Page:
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TOPIC 7:    Thermal Properties

Tip 1:

Specific Heat Capacity

Let's look at Q = mcDq = CDq.

Q is the amount of thermal energy (measured in joules) required to raise the temperature of a substance of mass m and specific heat capacity c by q degree Celsius or kelvins.

The capital C, equal to mc, is the heat capacity of the entire substance of mass m, which is the amount of thermal energy required to raise the temperature of the entire substance by 1 degree Celsius or kelvin.

An object that has a lower heat capacity C will be more easily heated up turning red hot compared to another object with a higher heat capacity, when given the same amount of heat.

Similarly, a student with lower 'homework capacity' C will be more easily heated up with face turning red hot compared to another student with a higher 'homework capacity', when given the same amount of homework.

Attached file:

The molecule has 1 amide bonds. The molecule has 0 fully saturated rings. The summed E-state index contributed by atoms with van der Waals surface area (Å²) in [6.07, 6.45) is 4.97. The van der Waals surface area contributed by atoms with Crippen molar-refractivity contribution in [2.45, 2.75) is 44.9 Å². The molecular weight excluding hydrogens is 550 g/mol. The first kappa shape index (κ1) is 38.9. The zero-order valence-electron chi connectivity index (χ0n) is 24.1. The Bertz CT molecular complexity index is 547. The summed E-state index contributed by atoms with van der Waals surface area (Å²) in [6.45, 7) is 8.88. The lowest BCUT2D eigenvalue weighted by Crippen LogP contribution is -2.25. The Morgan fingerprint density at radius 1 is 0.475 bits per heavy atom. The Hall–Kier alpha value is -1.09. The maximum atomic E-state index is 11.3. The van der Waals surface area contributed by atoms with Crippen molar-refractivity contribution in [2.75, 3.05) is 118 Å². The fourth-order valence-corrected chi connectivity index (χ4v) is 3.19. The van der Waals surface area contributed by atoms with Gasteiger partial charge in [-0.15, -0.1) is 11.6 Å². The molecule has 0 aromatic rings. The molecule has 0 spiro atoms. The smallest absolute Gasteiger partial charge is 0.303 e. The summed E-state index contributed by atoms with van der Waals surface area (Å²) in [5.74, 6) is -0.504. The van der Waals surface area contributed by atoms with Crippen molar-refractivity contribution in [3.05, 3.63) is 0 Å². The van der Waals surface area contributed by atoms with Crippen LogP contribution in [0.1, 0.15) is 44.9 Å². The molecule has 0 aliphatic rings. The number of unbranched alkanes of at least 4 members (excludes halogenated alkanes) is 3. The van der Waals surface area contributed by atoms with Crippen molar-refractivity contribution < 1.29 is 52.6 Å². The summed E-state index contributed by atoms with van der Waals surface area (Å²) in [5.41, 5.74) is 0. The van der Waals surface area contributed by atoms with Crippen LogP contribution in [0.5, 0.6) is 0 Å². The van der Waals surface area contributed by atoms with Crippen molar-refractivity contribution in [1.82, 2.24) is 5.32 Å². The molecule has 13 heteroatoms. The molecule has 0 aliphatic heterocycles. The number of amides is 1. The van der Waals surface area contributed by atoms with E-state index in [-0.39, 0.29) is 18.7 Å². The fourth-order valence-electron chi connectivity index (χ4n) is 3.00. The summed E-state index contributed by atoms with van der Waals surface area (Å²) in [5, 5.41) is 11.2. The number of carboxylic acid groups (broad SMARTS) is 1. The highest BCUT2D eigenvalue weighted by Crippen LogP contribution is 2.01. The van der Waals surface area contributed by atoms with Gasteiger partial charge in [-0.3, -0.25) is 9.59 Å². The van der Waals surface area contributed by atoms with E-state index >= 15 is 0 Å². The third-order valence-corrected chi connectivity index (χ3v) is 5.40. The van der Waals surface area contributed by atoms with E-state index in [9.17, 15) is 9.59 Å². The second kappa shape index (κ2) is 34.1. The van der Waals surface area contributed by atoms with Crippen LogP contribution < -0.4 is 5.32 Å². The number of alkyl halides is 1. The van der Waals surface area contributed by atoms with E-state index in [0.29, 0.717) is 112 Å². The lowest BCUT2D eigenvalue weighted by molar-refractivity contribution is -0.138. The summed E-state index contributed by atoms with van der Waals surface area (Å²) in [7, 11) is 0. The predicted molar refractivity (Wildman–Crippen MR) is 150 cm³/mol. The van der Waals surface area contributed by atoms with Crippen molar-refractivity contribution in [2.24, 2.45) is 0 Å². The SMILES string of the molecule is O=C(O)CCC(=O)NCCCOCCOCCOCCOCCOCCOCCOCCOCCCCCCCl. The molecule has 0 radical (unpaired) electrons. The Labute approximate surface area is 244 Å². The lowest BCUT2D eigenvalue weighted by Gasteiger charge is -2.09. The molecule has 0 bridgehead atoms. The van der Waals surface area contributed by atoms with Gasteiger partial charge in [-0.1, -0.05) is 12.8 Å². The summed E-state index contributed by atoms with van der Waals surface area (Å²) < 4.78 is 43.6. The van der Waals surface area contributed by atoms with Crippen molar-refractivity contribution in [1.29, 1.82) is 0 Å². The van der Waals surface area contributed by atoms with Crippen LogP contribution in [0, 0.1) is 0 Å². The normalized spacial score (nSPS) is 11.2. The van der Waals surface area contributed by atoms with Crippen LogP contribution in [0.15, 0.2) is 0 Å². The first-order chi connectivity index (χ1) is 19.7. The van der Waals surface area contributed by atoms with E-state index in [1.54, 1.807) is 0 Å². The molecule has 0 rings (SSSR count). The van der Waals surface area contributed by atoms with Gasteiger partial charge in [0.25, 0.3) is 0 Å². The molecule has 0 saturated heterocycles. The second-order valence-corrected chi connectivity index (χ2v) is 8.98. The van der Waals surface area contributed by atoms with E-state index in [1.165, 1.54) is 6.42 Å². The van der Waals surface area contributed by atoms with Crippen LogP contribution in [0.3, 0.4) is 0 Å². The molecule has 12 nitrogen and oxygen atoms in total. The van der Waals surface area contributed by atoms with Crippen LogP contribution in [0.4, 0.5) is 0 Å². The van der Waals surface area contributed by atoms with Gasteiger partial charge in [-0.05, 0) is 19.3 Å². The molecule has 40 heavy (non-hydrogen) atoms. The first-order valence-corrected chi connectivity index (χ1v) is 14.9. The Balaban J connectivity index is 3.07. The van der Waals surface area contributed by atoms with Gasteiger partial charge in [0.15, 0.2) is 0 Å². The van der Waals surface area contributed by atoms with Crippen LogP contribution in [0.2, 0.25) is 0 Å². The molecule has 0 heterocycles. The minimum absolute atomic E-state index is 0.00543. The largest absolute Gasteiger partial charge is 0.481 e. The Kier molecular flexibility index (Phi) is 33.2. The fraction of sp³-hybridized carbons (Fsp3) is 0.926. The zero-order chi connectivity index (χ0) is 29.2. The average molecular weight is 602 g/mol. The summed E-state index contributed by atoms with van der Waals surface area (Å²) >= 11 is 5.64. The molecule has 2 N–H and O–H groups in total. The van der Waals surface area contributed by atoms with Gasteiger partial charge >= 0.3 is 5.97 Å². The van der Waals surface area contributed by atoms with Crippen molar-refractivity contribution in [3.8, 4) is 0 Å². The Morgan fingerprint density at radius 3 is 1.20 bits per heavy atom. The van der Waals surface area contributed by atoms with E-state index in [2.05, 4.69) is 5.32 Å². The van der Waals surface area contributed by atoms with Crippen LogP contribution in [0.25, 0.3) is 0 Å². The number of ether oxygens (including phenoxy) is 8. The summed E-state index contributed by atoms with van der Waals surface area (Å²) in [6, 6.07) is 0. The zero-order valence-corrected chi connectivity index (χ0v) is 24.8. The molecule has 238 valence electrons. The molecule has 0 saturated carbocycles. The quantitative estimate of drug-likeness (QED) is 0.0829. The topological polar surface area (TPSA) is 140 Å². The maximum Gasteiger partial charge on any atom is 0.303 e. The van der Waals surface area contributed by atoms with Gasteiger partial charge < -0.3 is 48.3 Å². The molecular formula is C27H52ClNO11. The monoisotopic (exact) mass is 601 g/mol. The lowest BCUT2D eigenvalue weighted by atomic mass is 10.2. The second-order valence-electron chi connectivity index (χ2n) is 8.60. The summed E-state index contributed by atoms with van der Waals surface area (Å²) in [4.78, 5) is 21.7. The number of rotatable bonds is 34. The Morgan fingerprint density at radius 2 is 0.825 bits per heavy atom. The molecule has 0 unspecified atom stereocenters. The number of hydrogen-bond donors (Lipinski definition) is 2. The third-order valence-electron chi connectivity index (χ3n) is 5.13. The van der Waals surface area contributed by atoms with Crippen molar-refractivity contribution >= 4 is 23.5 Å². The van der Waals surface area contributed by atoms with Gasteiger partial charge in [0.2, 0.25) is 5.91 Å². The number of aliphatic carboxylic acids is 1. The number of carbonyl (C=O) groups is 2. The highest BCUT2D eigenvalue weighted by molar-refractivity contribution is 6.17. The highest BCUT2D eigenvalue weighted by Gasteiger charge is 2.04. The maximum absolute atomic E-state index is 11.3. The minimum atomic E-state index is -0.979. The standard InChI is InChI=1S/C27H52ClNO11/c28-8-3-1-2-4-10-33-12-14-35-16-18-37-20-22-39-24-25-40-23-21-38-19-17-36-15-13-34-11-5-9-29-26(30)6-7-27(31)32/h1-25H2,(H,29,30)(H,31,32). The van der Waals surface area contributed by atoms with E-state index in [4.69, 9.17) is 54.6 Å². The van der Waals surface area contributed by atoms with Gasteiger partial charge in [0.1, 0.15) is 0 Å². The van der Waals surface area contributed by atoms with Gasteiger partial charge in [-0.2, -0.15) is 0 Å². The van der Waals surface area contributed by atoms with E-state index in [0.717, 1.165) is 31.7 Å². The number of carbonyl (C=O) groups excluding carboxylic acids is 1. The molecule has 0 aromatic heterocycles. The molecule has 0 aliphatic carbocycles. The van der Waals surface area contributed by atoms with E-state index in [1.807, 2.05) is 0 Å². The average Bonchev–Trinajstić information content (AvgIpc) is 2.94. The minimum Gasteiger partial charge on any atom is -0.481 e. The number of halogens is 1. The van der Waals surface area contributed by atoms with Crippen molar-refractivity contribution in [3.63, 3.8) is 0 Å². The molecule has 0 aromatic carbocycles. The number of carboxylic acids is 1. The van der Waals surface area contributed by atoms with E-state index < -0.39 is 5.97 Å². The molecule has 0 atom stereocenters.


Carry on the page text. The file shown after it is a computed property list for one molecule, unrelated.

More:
Tip 2:

Specific Latent Heat of Fusion/Vaporisation

As regards latent heat of fusion/ vaporisation formula (Q = ml = L), Q is the amount of thermal energy needed to melt/ boil off completely a mass m of a substance (eg. water). So if a substance has a higher latent heat of fusion/ vaporisation, then it will take much more thermal energy (Q) to melt/ boil it, compared to another substance with a lower latent heat of fusion/ vaporisation. (Note that while melting/ boiling, the temperature of the substance remains constant, until it is completely melted/ boiled off).

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